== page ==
Twist around down to the parking lot, up that "little" hill behind the lodge to the finish. And I'm done. And first, apparently. Mark comes in after about five minutes, following the winning pro/expert (Stacy Stuart, who did not lap *me*, ha ha). But there was another in our class ahead of him, he says, and when the tags go up it seems I beat that guy by just over a minute and a half. Will puzzle over chainsuck some more. Rich comes in fifth (behind another mystery clydesdale) with a dirty face; it seems his shiny new bike has not quite enough preload on the (Girvin) fork so that when it gets fully compressed something touches the tire. Took him three endos to figure this out, he says. zzzZZZ POW, at least it made a warning noise.

A bit of rain cools everyone off, then it's a little too cool so I duck inside the finish tent for the duration, about 15 minutes. And the sun comes back out. For the awards I find a spot next to Tony Perkins from Rexburg and winner of the vet expert class. Turns out Tony had a similar chainsuck problem last year and traced it to the aluminum chainrings on the new Shimano 4-arm cranks. Aha! Despite under 200 miles of riding with three new chains, the large percentage of time spent in the mud has ground away my soft aluminum chainrings. Steel rings take so much longer to wear that I had only ever replaced one set of them. Have to get this fixed before the NCS race in Deer Valley coming up in two weeks.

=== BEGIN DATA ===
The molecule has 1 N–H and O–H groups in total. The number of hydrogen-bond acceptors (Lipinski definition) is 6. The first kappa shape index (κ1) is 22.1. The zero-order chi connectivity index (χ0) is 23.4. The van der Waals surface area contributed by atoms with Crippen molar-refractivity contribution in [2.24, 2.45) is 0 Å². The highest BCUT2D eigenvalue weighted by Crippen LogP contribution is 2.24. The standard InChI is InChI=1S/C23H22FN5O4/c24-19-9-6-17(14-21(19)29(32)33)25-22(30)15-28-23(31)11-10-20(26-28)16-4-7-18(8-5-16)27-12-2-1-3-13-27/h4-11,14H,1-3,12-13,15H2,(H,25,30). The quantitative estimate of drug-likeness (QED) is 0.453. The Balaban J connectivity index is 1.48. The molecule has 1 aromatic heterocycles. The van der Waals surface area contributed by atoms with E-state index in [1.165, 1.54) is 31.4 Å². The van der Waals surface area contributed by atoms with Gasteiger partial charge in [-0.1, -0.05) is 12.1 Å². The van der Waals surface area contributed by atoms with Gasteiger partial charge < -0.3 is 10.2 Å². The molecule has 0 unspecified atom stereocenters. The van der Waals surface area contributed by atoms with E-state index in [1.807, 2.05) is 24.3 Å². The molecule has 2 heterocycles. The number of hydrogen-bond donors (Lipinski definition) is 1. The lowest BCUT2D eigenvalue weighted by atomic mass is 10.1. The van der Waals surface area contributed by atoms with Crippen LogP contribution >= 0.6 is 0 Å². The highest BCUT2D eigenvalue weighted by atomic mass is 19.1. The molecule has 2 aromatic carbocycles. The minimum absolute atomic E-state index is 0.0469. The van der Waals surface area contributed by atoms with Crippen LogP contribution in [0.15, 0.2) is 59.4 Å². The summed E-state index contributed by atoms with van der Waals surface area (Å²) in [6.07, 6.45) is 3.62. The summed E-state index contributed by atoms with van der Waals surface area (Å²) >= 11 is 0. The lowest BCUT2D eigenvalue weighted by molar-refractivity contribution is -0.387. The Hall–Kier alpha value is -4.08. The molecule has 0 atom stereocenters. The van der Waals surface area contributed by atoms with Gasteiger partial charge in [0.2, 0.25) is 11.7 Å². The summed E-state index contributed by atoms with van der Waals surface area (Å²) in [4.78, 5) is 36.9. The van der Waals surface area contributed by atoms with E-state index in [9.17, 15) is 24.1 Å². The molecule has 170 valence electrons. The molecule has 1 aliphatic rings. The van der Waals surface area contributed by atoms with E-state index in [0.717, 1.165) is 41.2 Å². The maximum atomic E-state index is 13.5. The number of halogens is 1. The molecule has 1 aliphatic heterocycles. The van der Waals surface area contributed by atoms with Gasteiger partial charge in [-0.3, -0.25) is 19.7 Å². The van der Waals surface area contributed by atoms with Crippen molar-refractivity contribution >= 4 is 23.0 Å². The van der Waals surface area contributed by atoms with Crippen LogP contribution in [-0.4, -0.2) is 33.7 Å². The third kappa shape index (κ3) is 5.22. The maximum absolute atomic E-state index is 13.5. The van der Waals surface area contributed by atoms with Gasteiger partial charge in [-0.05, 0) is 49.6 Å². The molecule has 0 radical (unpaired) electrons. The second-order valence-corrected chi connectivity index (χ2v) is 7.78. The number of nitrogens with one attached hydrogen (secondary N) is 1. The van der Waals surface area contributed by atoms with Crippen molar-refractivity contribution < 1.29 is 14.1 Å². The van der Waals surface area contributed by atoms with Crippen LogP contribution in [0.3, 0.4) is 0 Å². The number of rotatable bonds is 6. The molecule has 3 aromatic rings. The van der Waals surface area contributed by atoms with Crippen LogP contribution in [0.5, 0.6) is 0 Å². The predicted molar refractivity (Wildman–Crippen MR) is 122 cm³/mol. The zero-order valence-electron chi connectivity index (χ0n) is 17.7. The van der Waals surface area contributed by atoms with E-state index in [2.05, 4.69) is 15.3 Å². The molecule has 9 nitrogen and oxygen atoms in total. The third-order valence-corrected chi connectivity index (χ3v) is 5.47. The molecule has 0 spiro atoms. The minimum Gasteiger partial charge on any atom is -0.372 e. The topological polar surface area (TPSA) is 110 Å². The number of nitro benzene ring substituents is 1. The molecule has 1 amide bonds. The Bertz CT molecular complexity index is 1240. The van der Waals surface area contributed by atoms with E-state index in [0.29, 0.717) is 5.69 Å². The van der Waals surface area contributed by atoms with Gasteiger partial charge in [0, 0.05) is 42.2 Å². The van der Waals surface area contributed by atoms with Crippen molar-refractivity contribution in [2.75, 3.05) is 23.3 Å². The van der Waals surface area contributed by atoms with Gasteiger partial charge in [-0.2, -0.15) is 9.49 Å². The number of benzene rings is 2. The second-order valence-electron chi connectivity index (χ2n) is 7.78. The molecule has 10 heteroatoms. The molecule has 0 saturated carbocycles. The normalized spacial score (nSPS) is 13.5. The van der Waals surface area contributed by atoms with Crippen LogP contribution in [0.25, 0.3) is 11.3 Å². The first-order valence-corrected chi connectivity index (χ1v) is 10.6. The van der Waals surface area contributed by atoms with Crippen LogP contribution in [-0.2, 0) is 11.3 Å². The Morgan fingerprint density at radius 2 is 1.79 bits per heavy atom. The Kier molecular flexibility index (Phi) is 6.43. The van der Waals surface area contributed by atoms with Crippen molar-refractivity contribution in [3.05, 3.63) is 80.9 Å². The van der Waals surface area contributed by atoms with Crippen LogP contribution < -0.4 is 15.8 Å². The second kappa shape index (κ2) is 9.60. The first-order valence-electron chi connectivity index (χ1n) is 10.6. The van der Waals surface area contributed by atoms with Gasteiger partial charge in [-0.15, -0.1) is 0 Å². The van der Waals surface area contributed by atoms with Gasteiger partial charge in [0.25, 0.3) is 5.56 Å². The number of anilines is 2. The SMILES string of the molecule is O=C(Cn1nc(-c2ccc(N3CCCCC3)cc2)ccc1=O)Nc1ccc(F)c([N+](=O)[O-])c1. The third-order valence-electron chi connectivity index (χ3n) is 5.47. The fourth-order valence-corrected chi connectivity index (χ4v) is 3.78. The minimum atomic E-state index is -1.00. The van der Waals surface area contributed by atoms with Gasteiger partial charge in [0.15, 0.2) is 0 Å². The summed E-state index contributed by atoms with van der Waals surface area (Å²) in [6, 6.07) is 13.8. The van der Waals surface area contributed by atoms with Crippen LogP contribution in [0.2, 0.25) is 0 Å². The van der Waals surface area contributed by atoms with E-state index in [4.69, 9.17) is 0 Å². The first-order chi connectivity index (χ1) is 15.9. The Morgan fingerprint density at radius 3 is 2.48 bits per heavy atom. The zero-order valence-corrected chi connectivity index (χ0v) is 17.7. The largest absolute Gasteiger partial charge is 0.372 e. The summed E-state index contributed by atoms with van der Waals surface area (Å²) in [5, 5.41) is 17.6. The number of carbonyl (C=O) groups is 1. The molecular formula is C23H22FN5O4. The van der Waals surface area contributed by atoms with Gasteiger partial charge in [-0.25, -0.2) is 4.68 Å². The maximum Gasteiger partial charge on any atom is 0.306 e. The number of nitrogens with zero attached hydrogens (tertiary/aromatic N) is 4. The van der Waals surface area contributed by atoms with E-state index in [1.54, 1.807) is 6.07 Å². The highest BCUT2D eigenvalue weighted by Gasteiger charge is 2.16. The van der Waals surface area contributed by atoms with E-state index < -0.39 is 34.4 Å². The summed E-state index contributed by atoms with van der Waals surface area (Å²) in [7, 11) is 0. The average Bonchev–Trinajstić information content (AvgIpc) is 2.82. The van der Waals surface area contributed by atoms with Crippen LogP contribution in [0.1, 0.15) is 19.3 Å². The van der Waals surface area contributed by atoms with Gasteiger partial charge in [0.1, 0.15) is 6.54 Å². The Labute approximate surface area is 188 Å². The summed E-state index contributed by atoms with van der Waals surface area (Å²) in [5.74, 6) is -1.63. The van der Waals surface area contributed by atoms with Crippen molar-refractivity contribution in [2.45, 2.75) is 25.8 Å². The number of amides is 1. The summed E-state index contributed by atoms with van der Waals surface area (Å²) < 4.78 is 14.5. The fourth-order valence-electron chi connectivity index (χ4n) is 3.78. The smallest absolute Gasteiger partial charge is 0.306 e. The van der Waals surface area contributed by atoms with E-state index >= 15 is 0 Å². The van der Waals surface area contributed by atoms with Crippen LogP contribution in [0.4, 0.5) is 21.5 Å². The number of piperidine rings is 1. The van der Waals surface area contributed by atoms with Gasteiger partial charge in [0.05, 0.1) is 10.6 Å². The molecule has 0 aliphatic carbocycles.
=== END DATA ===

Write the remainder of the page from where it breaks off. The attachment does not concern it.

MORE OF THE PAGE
After awards we set up and run qualifying for the dual slalom, then back to the condo for dinner.

Sunday I am busy all day working on the downhill and dual slalom finals, then teardown. Finally down the mountain at about nine pm. Good thing I was already planning to stop in Boise for the night. After a staff pizza dinner in McCall, I blaze back to Boise through the twisties in 90 minutes.

Monday seemed to start out well, then a rock thrown out by a garbage truck on the way out of Boise shatters a golfball-size hole in my windshield, lower left corner. Both glass layers broken, there are a few glass fragments floating around on the speaker grill. Does my comprehensive insurance cover this? And a 10-year-old boy who nearly became a hood ornament (where was he hiding before he ran across the freeway, and why would he do that right in front of me?) made me glad to just get home.